(A recent news article warns foreigners from marrying Filipino women in exchange for their kidneys or other organs. Two laws were cited: the law against mail-order brides and Anti-Trafficking in Persons Act of 2003. Since we already have a previous discussion on the prohibition against mail-order brides, let’s have a brief discussion on Republic Act No. 9208, also known as the “Anti-Trafficking in Persons Act of 2003“.) Continue reading
On 17 November 2008, President Gloria Macapagal-Arroyo issued Executive Order No. 758 (full text), providing for a Special Visa for Employment Generation (SVEG) that would allow foreign investors to stay indefinitely in the Philippines under certain requirements. Here’s a primer on the SVEG: Continue reading
Discussions are welcome in the Forum. As more subjects here are discussed by the readers, the interaction of one topic with another (or between related laws) results to a legal melting pot, enriching the pool of topics to choose from.
For instance, we have discussed (“Divorce and Annulment in the Philippines“) that a Filipino – wherever he/she may be located in the world – is governed by Philippine laws on marriage. This means that while he/she can secure a divorce outside the Philippines, such divorce is NOT recognized in the Philippines. The same article also contains a discussion on the effect of losing Filipino citizenship vis-a-vis divorce. If a Filipino is naturalized as a foreign citizen and, in the process, loses his/her Filipino citizenship, such former Filipino can validly seek a divorce abroad and the divorce is recognized in the Philippines. In other words, after complying with the procedure in having the foreign decree of divorce judicially recognized (through a court action) here in the Philippines, the Filipino spouse may validly remarry. Continue reading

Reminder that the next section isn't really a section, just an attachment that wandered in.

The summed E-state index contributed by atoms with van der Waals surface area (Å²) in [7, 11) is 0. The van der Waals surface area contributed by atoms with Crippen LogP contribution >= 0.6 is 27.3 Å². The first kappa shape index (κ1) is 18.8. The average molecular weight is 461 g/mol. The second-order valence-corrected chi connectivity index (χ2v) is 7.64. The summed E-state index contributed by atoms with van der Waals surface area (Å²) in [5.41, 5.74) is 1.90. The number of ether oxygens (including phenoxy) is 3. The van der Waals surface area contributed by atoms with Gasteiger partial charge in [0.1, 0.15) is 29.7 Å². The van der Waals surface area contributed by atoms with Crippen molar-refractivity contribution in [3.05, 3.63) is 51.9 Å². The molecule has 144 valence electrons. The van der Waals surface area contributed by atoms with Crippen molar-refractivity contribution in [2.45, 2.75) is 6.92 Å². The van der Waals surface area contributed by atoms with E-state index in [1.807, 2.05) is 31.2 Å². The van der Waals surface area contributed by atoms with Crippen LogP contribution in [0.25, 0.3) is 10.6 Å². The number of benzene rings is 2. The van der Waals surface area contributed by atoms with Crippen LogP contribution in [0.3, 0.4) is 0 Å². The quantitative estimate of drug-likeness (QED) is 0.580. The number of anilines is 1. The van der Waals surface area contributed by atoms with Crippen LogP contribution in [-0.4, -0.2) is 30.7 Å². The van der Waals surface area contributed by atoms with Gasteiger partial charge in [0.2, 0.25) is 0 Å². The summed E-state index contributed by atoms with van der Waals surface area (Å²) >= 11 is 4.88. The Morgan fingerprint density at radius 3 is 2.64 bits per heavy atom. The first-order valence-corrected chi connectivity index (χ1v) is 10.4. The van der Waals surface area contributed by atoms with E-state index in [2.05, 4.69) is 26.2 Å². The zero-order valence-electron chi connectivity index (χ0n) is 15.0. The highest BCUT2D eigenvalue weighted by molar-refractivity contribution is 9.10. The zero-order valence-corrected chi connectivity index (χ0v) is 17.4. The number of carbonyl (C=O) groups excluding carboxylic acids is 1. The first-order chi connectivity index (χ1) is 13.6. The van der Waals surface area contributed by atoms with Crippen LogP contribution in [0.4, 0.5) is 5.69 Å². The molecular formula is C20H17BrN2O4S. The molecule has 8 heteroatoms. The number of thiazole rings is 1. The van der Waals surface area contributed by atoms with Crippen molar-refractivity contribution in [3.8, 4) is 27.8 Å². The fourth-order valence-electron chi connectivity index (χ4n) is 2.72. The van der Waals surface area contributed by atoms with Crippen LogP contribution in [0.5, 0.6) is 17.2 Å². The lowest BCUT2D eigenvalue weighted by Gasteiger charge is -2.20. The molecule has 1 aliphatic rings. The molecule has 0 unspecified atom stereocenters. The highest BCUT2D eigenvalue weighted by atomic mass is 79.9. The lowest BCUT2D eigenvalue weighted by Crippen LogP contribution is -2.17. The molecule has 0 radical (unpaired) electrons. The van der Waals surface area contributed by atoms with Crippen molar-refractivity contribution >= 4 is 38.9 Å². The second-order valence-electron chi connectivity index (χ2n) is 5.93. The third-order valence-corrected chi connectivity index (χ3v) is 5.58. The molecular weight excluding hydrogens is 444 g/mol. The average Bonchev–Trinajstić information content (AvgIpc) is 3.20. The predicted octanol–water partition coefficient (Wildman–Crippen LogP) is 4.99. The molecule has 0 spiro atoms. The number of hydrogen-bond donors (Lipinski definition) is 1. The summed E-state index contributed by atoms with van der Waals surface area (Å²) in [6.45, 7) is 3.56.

Former natural-born Filipinos who retain or re-acquire Philippine citizenship under Republc Act No. 9225 (“Citizen Retention and Re-Acquisition Act of 2003“) shall enjoy full rights enjoyed by any Filipino, subject to certain conditions enumerated below. Please note that the law covers only “natural-born” Filipinos (born of one or both parents who are Filipino citizens at the time of birth) who acquired foreign citizenship through naturalization. Continue reading